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In Bone Button Borscht, by Aubrey Davis, illustrated by Dusan Petricic, a beggar awakens a community so poor that folks have closed their doors to neighbours. The …

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13 Picture Books to Fall in Love With This Spring

These gorgeous books will warm your heart, and whoever you're reading them to will like them just as much as you do. 

*****

Under the Umbrella, by Catherine Buquet, Marion Arbona, and Erin Woods 

About the book: The weather has never been worse. The man with the stormy heart is soaked and he's going to be late! His mood is as black as the sky. Outside a nearby patisserie, a little boy stands under the shelter of its awning, gazing at the beautiful treats on display. When the wind snatches the man's umbrella and drops it at the child's feet, can this hasty curmudgeon slow down long enough for an unlikely friendship to blossom?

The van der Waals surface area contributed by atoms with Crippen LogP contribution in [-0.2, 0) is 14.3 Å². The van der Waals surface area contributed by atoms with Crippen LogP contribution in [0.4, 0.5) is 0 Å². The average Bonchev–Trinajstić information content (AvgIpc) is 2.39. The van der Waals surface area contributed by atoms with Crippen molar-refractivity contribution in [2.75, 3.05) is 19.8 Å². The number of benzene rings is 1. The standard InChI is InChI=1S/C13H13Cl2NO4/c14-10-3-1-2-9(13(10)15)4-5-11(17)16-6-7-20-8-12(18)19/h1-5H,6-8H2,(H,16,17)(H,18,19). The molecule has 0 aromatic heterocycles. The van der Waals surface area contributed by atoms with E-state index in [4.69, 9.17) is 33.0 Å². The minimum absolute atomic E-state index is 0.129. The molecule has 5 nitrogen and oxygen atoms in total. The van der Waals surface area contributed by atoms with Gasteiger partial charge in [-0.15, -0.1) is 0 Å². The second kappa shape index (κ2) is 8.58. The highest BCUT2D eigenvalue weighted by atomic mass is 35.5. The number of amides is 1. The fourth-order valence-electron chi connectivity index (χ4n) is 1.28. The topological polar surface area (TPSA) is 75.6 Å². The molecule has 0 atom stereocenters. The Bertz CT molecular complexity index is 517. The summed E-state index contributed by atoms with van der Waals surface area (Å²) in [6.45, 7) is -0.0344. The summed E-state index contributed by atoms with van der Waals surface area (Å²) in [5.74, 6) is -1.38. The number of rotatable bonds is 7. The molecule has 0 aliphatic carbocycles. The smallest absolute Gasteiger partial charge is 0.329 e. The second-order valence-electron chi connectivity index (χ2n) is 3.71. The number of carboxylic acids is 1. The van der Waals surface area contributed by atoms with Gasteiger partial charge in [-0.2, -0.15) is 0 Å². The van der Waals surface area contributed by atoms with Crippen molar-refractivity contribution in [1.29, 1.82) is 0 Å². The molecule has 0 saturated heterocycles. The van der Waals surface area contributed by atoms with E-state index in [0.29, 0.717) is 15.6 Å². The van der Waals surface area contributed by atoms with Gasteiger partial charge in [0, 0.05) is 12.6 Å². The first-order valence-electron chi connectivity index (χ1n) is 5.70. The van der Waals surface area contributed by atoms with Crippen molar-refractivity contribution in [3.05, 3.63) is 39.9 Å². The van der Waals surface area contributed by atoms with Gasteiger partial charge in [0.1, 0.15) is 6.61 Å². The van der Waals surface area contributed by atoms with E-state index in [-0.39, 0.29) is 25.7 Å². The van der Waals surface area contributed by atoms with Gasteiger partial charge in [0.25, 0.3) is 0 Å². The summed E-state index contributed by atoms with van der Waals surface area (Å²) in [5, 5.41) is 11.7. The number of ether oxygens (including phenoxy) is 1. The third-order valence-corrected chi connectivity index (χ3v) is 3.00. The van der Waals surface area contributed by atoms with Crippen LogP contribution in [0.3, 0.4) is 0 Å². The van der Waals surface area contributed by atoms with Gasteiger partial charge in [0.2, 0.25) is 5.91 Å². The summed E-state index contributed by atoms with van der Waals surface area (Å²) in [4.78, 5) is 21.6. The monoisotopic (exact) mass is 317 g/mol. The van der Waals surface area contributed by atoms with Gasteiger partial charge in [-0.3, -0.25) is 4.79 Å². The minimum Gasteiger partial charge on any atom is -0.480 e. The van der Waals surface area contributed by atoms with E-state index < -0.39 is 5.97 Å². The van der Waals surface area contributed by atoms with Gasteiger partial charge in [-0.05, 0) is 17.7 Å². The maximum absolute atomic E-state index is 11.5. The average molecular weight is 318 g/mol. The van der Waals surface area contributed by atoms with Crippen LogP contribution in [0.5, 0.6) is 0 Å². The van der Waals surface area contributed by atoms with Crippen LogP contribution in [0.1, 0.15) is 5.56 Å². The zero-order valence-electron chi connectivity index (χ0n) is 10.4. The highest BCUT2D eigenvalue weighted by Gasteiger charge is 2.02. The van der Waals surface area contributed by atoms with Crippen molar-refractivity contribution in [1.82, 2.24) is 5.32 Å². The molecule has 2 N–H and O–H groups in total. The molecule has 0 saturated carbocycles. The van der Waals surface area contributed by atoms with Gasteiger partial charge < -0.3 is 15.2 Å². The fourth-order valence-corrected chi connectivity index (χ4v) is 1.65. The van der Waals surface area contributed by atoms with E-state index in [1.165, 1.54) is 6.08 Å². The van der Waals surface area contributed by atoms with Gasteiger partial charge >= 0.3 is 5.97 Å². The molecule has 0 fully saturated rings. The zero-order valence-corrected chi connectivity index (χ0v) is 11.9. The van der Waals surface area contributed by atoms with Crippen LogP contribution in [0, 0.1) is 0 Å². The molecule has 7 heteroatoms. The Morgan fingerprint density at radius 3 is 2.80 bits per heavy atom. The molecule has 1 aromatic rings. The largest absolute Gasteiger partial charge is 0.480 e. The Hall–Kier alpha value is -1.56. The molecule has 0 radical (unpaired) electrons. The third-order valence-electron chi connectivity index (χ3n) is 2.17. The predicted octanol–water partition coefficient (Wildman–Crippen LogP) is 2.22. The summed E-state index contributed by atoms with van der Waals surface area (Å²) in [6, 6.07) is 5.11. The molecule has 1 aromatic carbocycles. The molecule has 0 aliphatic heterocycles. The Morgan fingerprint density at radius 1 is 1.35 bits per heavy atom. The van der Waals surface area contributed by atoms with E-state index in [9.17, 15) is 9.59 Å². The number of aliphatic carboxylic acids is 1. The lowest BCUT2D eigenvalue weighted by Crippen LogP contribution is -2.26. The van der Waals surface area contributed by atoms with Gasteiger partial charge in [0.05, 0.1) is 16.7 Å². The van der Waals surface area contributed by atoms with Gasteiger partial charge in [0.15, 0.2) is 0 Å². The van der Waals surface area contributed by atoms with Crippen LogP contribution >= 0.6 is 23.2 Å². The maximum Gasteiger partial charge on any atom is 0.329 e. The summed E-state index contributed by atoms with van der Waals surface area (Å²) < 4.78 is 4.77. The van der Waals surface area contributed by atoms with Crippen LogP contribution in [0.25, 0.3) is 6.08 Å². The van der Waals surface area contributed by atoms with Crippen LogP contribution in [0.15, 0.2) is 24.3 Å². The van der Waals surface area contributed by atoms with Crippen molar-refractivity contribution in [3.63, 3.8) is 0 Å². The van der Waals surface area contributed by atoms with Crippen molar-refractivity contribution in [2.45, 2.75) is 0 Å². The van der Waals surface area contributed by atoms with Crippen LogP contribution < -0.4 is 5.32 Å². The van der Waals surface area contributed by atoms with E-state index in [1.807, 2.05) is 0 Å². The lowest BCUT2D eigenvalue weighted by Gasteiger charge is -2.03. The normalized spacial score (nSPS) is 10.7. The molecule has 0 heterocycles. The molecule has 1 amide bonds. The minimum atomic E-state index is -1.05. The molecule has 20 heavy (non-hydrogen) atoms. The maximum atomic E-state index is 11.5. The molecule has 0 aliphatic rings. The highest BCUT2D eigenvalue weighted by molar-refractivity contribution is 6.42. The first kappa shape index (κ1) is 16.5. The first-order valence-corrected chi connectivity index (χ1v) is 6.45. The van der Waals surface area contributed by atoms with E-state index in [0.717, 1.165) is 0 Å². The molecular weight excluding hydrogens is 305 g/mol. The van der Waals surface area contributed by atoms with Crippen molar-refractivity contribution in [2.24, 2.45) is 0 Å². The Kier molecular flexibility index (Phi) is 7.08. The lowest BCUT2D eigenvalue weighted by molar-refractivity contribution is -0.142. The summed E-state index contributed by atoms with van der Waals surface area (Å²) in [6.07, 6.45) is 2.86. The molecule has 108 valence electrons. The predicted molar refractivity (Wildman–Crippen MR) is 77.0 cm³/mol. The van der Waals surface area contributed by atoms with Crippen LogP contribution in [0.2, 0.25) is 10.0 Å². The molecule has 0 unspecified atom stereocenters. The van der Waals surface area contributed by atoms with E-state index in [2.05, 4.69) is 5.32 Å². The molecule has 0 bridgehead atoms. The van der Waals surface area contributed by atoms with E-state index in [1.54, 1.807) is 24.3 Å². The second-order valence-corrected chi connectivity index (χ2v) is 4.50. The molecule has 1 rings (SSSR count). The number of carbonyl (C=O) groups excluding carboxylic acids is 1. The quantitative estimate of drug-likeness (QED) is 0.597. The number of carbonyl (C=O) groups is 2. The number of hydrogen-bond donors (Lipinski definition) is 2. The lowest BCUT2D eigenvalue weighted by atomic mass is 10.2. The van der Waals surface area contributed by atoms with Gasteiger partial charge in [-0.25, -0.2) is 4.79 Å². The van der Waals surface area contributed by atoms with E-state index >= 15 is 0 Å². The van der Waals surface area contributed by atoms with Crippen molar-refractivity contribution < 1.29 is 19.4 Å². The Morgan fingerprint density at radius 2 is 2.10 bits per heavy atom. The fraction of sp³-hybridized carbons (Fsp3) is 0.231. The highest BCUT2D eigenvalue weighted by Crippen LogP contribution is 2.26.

Catherine Buquet's touching debut in lyrical rhyme, accompanied by Marion Arbona's bold and stylish illustrations, celebrates intergenerational friendship and the magic of sharing. It also reminds children and adults alike that bright moments can be found on even the gloomiest of days.

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A Horse Named Steve, by Kelly Collier

About the book: “Steve is a fine horse,” begins Kelly Collier's clever picture book. “But he thinks he cou …

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Notes from a Children's Librarian: Canadian Heritage and Identity

Our Children's Librarian columnist, Julie Booker, brings us a new view from the stacks every month.

*****